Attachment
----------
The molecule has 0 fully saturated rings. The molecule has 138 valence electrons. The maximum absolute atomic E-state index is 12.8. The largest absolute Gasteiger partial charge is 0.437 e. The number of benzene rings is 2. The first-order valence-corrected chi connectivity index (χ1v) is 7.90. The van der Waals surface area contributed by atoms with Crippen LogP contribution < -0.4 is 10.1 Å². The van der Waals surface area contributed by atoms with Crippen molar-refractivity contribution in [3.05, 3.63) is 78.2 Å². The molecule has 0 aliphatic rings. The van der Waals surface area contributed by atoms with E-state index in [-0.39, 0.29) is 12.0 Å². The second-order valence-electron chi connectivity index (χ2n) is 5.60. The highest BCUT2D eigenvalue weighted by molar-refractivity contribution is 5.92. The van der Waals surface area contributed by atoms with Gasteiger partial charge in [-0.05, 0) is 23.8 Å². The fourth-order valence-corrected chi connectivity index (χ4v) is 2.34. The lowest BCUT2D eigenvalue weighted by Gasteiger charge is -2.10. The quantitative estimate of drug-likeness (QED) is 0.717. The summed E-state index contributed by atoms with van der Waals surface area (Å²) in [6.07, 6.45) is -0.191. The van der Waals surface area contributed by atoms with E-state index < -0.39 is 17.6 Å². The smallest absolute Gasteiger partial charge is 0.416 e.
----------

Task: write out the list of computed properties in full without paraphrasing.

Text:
The molecule has 0 fully saturated rings. The molecule has 138 valence electrons. The maximum absolute atomic E-state index is 12.8. The largest absolute Gasteiger partial charge is 0.437 e. The number of benzene rings is 2. The first-order valence-corrected chi connectivity index (χ1v) is 7.90. The van der Waals surface area contributed by atoms with Crippen LogP contribution < -0.4 is 10.1 Å². The van der Waals surface area contributed by atoms with Crippen molar-refractivity contribution in [3.05, 3.63) is 78.2 Å². The molecule has 0 aliphatic rings. The van der Waals surface area contributed by atoms with E-state index in [-0.39, 0.29) is 12.0 Å². The second-order valence-electron chi connectivity index (χ2n) is 5.60. The highest BCUT2D eigenvalue weighted by molar-refractivity contribution is 5.92. The van der Waals surface area contributed by atoms with Gasteiger partial charge in [-0.05, 0) is 23.8 Å². The fourth-order valence-corrected chi connectivity index (χ4v) is 2.34. The lowest BCUT2D eigenvalue weighted by Gasteiger charge is -2.10. The quantitative estimate of drug-likeness (QED) is 0.717. The summed E-state index contributed by atoms with van der Waals surface area (Å²) in [6.07, 6.45) is -0.191. The van der Waals surface area contributed by atoms with E-state index < -0.39 is 17.6 Å². The smallest absolute Gasteiger partial charge is 0.416 e.